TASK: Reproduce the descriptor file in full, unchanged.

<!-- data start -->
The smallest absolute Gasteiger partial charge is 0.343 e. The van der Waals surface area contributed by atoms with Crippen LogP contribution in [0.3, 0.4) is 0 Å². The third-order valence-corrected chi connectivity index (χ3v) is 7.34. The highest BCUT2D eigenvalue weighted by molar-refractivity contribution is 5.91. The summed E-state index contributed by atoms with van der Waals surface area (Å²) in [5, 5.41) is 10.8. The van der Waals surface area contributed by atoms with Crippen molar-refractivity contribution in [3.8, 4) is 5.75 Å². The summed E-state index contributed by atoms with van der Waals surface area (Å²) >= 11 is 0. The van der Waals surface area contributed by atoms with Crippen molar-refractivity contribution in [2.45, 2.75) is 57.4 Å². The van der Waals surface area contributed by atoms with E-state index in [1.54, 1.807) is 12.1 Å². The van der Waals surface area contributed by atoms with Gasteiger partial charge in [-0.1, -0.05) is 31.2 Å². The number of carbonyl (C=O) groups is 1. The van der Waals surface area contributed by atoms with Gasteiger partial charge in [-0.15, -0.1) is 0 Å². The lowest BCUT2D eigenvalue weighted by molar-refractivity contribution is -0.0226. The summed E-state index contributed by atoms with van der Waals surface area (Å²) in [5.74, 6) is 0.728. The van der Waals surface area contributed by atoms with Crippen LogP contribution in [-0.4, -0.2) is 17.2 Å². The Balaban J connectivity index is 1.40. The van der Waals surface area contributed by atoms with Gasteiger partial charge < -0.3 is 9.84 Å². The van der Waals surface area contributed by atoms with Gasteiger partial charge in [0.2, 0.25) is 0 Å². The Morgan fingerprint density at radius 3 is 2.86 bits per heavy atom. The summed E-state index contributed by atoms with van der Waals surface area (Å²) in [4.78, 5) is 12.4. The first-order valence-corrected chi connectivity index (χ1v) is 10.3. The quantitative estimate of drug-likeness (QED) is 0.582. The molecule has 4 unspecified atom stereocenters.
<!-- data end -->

The smallest absolute Gasteiger partial charge is 0.343 e. The van der Waals surface area contributed by atoms with Crippen LogP contribution in [0.3, 0.4) is 0 Å². The third-order valence-corrected chi connectivity index (χ3v) is 7.34. The highest BCUT2D eigenvalue weighted by molar-refractivity contribution is 5.91. The summed E-state index contributed by atoms with van der Waals surface area (Å²) in [5, 5.41) is 10.8. The van der Waals surface area contributed by atoms with Crippen molar-refractivity contribution in [3.8, 4) is 5.75 Å². The summed E-state index contributed by atoms with van der Waals surface area (Å²) >= 11 is 0. The van der Waals surface area contributed by atoms with Crippen molar-refractivity contribution in [2.45, 2.75) is 57.4 Å². The van der Waals surface area contributed by atoms with E-state index in [1.54, 1.807) is 12.1 Å². The van der Waals surface area contributed by atoms with Gasteiger partial charge in [-0.1, -0.05) is 31.2 Å². The number of carbonyl (C=O) groups is 1. The van der Waals surface area contributed by atoms with Gasteiger partial charge in [-0.15, -0.1) is 0 Å². The lowest BCUT2D eigenvalue weighted by molar-refractivity contribution is -0.0226. The summed E-state index contributed by atoms with van der Waals surface area (Å²) in [5.74, 6) is 0.728. The van der Waals surface area contributed by atoms with Crippen LogP contribution in [-0.4, -0.2) is 17.2 Å². The Balaban J connectivity index is 1.40. The van der Waals surface area contributed by atoms with Gasteiger partial charge < -0.3 is 9.84 Å². The van der Waals surface area contributed by atoms with Gasteiger partial charge in [0.2, 0.25) is 0 Å². The Morgan fingerprint density at radius 3 is 2.86 bits per heavy atom. The summed E-state index contributed by atoms with van der Waals surface area (Å²) in [4.78, 5) is 12.4. The first-order valence-corrected chi connectivity index (χ1v) is 10.3. The quantitative estimate of drug-likeness (QED) is 0.582. The molecule has 4 unspecified atom stereocenters.